HelloFresh Acquires Green Chef
Meal-kit service HelloFresh SE has acquired Green Chef, a Boulder, Colo.-based rival known for its USDA-certified organic meal kits, for an undisclosed sum.
Headquartered in New York, HelloFresh provides subscribers with curated recipes and fresh ingredients for making well-balanced meals. It now claims it will offer the largest selection of meal plans for consumers, adding Green Chef’s organic vegan and gluten-free menus, which include plans compliant with Paleo and Keto diets.
“We were the first certified organic and gluten-free meal kit company in the U.S., an important distinction to consumers who are committed to eating organically or are sensitive to gluten. With HelloFresh, we will only further amplify our mission to give consumers across the country a simple way to eat and live healthier,” said Michael Joseph, CEO of Green Chef.
The acquisition will drive synergies for operations, logistics and procurement: HelloFresh will gain its first office and production facility in Colorado and integrate Green Chef into its operations and culinary teams. Additionally the companies’ mutual interest in food safety and quality means they will commit to sourcing ingredients and sauces that are as fresh as possible, use sustainable packaging and pursue a data-driven approach to meeting and exceeding customer expectations throughout the whole experience.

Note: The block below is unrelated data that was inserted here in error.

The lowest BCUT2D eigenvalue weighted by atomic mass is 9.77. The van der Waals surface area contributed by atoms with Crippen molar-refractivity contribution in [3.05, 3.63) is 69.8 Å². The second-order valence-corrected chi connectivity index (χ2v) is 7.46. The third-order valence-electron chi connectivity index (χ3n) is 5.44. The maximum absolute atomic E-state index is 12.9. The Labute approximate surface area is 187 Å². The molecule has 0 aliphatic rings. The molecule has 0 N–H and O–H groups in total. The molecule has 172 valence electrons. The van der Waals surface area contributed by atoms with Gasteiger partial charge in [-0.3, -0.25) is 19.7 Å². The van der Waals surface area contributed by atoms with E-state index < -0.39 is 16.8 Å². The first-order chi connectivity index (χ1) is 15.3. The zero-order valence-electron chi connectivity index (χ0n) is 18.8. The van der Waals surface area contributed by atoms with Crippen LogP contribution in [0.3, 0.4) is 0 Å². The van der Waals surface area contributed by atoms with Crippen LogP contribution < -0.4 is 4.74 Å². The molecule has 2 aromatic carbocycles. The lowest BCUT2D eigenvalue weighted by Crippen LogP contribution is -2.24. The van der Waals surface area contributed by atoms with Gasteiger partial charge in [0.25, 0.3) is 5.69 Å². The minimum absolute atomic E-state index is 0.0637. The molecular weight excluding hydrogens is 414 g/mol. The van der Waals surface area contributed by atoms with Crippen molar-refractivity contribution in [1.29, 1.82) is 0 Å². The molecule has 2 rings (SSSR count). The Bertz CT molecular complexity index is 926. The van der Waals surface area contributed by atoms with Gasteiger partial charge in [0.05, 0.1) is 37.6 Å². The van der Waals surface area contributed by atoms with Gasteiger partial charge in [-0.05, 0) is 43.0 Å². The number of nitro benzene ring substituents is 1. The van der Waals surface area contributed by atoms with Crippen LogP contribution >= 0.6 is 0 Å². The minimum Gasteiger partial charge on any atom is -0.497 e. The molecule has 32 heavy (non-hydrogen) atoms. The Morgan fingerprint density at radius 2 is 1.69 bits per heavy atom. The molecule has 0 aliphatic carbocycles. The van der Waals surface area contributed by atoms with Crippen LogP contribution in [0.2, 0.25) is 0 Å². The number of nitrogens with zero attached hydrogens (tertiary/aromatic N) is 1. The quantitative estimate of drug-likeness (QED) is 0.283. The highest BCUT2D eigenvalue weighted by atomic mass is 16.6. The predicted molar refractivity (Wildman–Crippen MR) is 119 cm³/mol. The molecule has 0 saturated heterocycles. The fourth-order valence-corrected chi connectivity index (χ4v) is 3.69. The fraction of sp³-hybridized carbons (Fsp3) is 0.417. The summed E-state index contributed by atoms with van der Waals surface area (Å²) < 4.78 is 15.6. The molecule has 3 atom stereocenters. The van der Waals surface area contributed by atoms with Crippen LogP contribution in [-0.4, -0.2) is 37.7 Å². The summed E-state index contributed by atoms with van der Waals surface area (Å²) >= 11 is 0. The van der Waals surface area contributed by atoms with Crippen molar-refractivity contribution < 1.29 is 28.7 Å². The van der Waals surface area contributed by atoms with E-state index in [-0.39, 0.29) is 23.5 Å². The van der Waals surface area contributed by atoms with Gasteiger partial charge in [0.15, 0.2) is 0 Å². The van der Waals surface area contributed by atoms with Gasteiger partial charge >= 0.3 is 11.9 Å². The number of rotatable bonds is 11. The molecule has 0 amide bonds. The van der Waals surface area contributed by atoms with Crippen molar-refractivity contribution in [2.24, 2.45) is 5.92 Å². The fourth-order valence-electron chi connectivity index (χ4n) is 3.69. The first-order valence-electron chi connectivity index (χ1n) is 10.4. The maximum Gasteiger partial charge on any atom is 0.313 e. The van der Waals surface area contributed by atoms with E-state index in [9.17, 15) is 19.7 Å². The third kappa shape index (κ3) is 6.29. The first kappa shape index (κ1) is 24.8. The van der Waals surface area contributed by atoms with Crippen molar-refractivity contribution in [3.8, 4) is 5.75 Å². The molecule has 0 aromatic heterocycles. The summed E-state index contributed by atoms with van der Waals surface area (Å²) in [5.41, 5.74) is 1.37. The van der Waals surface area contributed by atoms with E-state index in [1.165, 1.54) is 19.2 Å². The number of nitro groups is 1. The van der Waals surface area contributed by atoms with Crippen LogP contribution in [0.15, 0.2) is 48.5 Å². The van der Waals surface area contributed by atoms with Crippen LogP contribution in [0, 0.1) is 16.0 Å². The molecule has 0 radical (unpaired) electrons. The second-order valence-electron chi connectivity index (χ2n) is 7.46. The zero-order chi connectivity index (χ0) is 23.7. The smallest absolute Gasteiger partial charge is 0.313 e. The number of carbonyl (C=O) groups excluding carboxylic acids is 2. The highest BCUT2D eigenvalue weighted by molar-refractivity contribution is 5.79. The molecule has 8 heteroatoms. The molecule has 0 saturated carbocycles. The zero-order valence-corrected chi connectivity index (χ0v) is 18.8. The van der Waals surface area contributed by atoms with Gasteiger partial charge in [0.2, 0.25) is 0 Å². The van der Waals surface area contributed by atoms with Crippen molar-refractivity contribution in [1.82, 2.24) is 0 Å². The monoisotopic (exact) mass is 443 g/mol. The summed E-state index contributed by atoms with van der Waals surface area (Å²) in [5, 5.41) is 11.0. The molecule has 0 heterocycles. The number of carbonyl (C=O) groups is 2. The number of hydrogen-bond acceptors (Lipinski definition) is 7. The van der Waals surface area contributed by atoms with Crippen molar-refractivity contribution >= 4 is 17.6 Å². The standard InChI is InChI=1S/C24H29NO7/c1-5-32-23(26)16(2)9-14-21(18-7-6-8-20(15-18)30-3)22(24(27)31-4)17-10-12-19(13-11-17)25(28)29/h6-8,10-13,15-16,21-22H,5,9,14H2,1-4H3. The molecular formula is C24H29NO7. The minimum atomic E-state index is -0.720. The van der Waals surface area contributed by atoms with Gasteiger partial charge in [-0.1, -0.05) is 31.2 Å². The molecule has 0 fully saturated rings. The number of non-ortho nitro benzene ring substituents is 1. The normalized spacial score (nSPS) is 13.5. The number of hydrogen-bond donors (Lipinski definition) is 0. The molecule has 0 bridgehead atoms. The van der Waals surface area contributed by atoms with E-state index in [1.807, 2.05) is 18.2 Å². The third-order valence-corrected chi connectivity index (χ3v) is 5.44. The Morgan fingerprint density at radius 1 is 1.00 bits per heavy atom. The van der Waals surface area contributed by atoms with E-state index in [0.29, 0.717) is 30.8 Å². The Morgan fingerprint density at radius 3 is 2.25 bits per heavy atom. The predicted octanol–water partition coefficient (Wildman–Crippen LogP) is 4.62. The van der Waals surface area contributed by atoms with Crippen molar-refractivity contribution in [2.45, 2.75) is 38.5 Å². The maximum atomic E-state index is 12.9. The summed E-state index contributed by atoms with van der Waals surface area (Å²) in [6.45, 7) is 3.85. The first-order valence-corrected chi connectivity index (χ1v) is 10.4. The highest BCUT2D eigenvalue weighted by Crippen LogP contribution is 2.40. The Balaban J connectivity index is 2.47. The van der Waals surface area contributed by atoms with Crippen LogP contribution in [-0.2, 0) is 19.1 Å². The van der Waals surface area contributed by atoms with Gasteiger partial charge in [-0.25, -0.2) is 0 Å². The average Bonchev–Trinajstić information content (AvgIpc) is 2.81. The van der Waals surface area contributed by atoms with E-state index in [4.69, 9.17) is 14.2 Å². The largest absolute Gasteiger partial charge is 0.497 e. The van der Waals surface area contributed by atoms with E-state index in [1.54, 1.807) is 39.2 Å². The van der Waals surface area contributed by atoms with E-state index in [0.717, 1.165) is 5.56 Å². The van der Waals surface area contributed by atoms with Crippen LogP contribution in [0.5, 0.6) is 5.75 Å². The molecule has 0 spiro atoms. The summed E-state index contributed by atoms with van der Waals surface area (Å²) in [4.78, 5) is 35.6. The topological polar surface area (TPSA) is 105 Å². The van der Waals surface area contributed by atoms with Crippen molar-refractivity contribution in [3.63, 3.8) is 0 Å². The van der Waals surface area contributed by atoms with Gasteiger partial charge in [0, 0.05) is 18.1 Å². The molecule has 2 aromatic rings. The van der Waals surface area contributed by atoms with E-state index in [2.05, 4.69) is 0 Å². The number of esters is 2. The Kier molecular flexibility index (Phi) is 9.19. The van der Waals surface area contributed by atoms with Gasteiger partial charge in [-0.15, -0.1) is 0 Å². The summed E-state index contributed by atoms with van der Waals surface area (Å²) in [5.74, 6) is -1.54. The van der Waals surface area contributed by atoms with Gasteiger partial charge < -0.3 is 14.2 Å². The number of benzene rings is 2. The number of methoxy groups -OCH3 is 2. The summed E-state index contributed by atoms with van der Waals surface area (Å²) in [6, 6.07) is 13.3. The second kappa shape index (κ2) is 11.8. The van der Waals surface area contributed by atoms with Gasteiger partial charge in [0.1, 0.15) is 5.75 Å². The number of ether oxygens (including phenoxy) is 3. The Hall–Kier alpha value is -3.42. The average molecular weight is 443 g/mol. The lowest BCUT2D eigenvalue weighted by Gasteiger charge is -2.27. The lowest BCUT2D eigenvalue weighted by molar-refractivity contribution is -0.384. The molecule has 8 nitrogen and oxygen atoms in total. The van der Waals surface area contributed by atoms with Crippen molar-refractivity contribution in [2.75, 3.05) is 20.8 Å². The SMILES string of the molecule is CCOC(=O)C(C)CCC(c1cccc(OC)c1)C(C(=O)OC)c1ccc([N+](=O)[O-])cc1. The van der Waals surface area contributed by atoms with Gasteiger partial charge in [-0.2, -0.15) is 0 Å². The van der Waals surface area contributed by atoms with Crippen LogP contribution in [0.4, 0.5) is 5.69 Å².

The news comes at a time when services are learning to turn to others – whether rival services or retailers – if they want to survive in an over-saturated marketplace. Already Chef’d has partnered to sell its kits in Gelson’s and Tops Markets stores, and Albertsons Cos. outright purchased Plated. And last week, struggling leading player Blue Apron announced that it no longer can rely solely on a subscription-based mail-order model, and that it would begin selling kits in brick-and-mortar stores.
Meal kits offered through brick-and-mortar food retailers have experienced impressive gains, new research from Chicago-based market researcher Nielsen shows. Sales of in-store meal kits grew 26.5 percent over the past year, reaching $154.6 million, with growth likely attributed to two advantages: They require less commitment than those purchased via subscription-based services, and they offer more flexibility for retailers and suppliers to experiment with components and “levels” of convenience that keep customers coming back. Meanwhile, total brick-and-mortar sales for center store edibles – including shelf-stable, dairy and frozen foods – dipped 0.1 percent to $374 billion during the same period.
HelloFresh, which went public in November 2017, will announce full-year earnings tomorrow, March 21.